Tesla Q3 results in 6 must-see metrics

Expectations were high at the start You’re here‘s (NASDAQ: TSLA) release of third quarter results – and the company did not disappoint. Both revenue and earnings per share exceeded analysts’ average forecasts, setting records for the company.

Here’s a closer look at Tesla’s top and bottom performance, the main drivers behind those metrics, and a few other important takeaways from the electric carmaker’s Q3 update on Wednesday afternoon.

Model Y. Image source: Tesla.

1. Income has jumped

Helped by a 73% increase in vehicle deliveries year-over-year, Tesla’s revenue grew 57% year-over-year. The company’s sales of its two lower-cost models – the Model 3 and the Model Y – accounted for most of this growth. Combined deliveries of the Model 3 and Model Y increased 87% year-over-year to approximately 232,000. Total deliveries for the period reached a record 241,391.

2. A robust gross profit margin

Seizing how economies of scale are playing out for Tesla, its automotive gross margin fell from 27.7% in the quarter of last year to 30.5%. This ultimately allowed gross margin to grow faster than revenue, growing 77%.

3. Adjusted earnings per share more than doubled

Tesla’s scalable business model was also evident in the company’s operating margin, which widened 534 basis points between Q3 2020 and Q3 2021, to 14.6%.

The improvement in operating profit was “due to growth in vehicle volume and lower costs,” Tesla said in its third quarter update.

Combining Tesla’s strong revenue growth with expanding its operating margin, the company’s non-GAAP (adjusted) earnings per share rose 145% year-on-year to $ 1.86. Unadjusted earnings per share rose 433% to $ 1.44.

4. Over $ 16 billion in cash

A combination of high free cash flow ($ 1.3 billion in the third quarter alone) and an already strong cash position enabled Tesla to repay net debt and repay finance leases of $ 1. $ 5 billion while ending the quarter with $ 16.1 billion in cash.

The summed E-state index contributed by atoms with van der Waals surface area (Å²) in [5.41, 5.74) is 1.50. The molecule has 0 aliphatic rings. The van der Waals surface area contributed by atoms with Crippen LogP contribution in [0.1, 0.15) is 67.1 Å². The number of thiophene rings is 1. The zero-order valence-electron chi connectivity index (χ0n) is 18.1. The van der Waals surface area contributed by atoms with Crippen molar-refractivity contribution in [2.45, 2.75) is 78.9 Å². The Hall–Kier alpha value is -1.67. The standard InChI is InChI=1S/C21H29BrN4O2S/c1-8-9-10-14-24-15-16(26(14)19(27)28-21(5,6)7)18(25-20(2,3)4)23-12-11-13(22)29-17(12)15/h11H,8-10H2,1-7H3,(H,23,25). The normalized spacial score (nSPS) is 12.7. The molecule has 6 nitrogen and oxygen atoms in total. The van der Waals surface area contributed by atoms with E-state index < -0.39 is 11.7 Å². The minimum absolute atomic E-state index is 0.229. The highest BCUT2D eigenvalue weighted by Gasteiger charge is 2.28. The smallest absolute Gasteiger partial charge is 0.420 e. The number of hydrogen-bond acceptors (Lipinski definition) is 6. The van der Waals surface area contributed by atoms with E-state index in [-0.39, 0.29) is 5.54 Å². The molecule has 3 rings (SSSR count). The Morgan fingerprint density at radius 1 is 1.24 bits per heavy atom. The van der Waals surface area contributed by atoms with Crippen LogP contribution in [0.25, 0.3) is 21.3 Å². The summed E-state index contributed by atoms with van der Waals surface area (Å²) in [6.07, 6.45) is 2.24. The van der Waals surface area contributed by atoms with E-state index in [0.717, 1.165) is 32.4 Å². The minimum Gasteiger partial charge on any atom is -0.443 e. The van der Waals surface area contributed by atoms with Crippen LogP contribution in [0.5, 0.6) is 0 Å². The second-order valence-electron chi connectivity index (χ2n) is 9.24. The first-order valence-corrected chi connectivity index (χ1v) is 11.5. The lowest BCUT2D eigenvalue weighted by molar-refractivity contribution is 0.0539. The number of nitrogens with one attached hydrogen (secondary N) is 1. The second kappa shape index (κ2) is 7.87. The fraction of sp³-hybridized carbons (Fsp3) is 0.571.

5. Rapid growth in energy storage deployments

Tesla’s energy storage deployments in the quarter increased 71% year-on-year to 1,295 megawatt hours (or about 1.3 gigawatt hours).

But Tesla noted in its Q3 update that this barely touches the surface of the fledgling energy company’s direction, as the new Megapack plant that Tesla recently opened on is expected to produce 40 gigawatt hours of storage capacity. of energy per year. This compares to Tesla’s total deployments over the past 12 months of around 3 gigawatts.

6. Guidance for a significant increase in deliveries

Finally, Tesla reiterated its forecast that shipments are expected to average a 50% compound annual growth rate over “a multi-year horizon”, despite the company’s warnings of “ongoing supply chain challenges. “,” Semiconductor shortages “and” congestion in ports. ” “

“We believe our supply chain, engineering and production teams have met these global challenges with ingenuity, agility and flexibility unparalleled in the automotive industry,” the company said.

For Tesla to meet its annual target of growing more than 50% of shipments this year, it will need to deliver more than 750,000 units by the end of the year. But with nearly 628,000 vehicles already delivered in 2021, that goal seems roughly in the bag.

This article represents the opinion of the author, who may disagree with the “official” recommendation position of a premium Motley Fool consulting service. We are heterogeneous! Questioning an investment thesis – even one of our own – helps us all to think critically about investing and make decisions that help us become smarter, happier, and richer.


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